Society has always been a tribal affair, it’s an inescapable part of human psychology. It has always been and will always be. However, in the UK, there has been a shift in the delicate balance between how tribalism, government and society influence each other with serious consequences for the country as a whole. Why?
We have started on a journey that America started long before us. Political events happening across the pond can seem absurd to us to the point of black comedy. The president can give moral equivalence to neo nazis and not suffer consequences, politicians can seriously argue for depriving the poor of healthcare and people applaud them, minority citizens can be systematically excluded from voting and republican supporters scarcely bat an eye. Their political narrative is dominated by conspiracy theory and divorced from morality but we are slowly but surely moving in the same direction.
Two Party System
A key difference between Britain and America for a long time has been their rigid two party system, not ignoring the UK’s electoral system and how it excludes huge vote shares for other parties from turning into a fair share of seats.
Binary choices create environments where you’re either an ally or any enemy, you’re either good or bad, wrong or right. People project their worst prejudices onto their opponents. As time goes on, it becomes more about defeating the bad guys at all costs than winning to achieve positive results. The American right projects an almost apocalyptic narrative about protecting a vague, halcyon notion of America from people who wish to destroy it. Something American politicians have always harnessed with great effect is the power of ideas over policy.
People will vote for anyone as long as they agree on certain key emotive issues to the point where the party and the issue are inseparable. The religious right firmly supports an amoral serial liar in Trump for that reason. If you’re in our party, you must agree with us. In America it’s about abortion and gun control, in Britain we have Brexit.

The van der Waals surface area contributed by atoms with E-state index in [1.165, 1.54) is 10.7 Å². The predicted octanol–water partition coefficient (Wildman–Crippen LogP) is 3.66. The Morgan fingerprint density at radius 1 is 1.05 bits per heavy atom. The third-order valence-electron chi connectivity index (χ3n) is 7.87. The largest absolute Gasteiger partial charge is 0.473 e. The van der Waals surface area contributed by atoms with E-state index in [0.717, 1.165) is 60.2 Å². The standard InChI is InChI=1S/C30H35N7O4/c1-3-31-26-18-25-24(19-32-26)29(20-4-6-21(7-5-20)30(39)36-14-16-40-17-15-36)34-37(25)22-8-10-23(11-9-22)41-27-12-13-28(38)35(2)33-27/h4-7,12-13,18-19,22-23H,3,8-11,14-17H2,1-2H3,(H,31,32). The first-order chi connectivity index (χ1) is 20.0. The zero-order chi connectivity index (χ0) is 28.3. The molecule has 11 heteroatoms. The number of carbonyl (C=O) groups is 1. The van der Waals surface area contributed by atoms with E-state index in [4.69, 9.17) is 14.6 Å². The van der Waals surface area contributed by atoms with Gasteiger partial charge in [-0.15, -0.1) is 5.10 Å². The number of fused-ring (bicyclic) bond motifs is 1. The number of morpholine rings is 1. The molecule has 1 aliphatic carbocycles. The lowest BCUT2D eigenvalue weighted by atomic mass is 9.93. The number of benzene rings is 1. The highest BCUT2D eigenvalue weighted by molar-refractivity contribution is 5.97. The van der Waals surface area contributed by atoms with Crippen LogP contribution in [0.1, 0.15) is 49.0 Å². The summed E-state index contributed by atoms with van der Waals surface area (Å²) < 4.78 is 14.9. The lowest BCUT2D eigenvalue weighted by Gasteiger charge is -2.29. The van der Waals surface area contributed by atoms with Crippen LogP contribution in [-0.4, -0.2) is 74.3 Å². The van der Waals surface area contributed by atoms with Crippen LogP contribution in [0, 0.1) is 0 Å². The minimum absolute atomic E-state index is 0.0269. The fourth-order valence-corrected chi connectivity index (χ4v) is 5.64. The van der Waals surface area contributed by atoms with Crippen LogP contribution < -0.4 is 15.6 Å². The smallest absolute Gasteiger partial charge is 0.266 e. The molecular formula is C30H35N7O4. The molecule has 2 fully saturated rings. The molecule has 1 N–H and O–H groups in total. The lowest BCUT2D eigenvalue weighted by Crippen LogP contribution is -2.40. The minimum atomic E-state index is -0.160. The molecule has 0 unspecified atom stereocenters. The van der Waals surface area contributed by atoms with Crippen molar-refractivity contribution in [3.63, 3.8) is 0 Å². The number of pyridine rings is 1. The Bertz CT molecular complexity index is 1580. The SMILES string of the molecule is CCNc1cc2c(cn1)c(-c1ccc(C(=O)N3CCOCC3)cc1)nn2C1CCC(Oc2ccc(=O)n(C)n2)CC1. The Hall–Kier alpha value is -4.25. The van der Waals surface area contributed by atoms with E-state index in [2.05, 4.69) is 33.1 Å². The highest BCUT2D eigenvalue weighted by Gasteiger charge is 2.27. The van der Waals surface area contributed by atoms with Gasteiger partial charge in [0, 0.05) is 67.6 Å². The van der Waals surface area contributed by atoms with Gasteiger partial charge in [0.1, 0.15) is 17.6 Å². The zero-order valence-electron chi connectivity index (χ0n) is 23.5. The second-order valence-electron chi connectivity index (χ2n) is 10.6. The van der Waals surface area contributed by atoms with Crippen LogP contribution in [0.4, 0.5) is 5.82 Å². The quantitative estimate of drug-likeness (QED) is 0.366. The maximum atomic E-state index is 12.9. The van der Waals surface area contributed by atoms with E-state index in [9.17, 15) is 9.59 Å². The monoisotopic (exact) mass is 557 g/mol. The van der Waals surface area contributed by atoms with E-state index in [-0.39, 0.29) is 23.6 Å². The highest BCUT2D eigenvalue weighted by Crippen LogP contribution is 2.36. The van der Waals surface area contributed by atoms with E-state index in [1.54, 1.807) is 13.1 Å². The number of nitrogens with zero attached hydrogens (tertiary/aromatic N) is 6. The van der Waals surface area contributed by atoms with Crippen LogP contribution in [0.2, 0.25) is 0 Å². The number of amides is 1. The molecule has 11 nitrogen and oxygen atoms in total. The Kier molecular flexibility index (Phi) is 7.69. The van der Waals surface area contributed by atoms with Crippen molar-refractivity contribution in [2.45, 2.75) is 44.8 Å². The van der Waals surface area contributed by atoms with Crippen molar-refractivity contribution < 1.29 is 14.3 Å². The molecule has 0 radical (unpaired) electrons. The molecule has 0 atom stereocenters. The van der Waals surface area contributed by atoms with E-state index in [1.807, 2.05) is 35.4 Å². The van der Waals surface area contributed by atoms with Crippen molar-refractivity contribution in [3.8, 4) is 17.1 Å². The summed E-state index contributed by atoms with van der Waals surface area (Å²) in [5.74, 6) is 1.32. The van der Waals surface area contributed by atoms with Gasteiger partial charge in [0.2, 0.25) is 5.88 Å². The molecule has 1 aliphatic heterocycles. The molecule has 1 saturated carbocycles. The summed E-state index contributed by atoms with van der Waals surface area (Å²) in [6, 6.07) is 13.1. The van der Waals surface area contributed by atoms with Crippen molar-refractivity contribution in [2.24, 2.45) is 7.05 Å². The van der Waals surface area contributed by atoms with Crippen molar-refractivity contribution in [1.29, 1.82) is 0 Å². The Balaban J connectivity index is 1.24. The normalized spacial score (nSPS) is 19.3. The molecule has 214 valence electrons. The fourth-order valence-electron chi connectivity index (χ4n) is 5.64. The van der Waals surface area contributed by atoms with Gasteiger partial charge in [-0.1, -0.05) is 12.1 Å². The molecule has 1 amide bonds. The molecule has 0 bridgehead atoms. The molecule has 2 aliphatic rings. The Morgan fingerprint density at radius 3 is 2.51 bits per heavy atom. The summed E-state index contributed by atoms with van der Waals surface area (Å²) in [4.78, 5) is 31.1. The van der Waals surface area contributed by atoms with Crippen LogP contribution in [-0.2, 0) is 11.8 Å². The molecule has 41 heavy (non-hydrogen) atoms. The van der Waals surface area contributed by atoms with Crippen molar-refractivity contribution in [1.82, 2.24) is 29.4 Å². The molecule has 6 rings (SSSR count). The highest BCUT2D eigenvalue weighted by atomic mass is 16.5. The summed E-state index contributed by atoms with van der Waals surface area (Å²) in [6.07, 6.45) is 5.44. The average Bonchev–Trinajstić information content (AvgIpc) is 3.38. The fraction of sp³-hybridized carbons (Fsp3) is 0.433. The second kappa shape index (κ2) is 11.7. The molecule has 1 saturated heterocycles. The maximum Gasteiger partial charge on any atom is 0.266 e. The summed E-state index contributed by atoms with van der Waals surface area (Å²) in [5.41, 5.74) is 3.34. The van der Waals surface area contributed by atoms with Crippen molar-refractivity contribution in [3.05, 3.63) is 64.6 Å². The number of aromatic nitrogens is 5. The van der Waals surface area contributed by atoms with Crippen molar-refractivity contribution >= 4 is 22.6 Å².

Britain largely avoided this by giving us multiple groups of people to dislike instead of just one, our disdain could be spread more thinly and less venomously. We had a veneer of aspirational voting rather than voting just “because at least it’s not them”. Brexit gave us our first truly binary vote and the effect this has had has been powerful. With hindsight it’s clear that the choice we were given was too simplistic and poorly thought through, leave and remain could never encapsulate the complexity of the issue. According to a King’s college study, one of the facets of a highly polarised tribalistic society is infighting between members of the same side.
Even now Brexiteers can’t agree what they want, it’s almost more of a philosophical notion than a practical reality. This is why the equally vacuous “get Brexit done” slogan worked. It was a catch-all that is vague enough to include all fantasy Brexits. Of course, they can all agree that they dislike remoaners more than each other. The issue is so powerful that it’s hard to imagine a political landscape where Brexit isn’t a key fixture for some time, to the sad detriment of real policy making.
Ideology over reality
The King’s college study, mostly about America until we started to mirror them, found that now nearly half of British people identify strongly with their side of the Brexit debate compared to less than a tenth who identify strongly with a political party. The government’s approach at the last election exploited this to great effect. People tossed aside previous party loyalty over a single issue. For the government however, this is a double edged sword, they won but are now, like many voters, intractably wedded to ideology over reality.
Hopefully we can find a way to get past this, a society where we excuse serious government errors because at least it isn’t “them” in charge creates an environment where we don’t hold those in power accountable for their failures.
By John Simms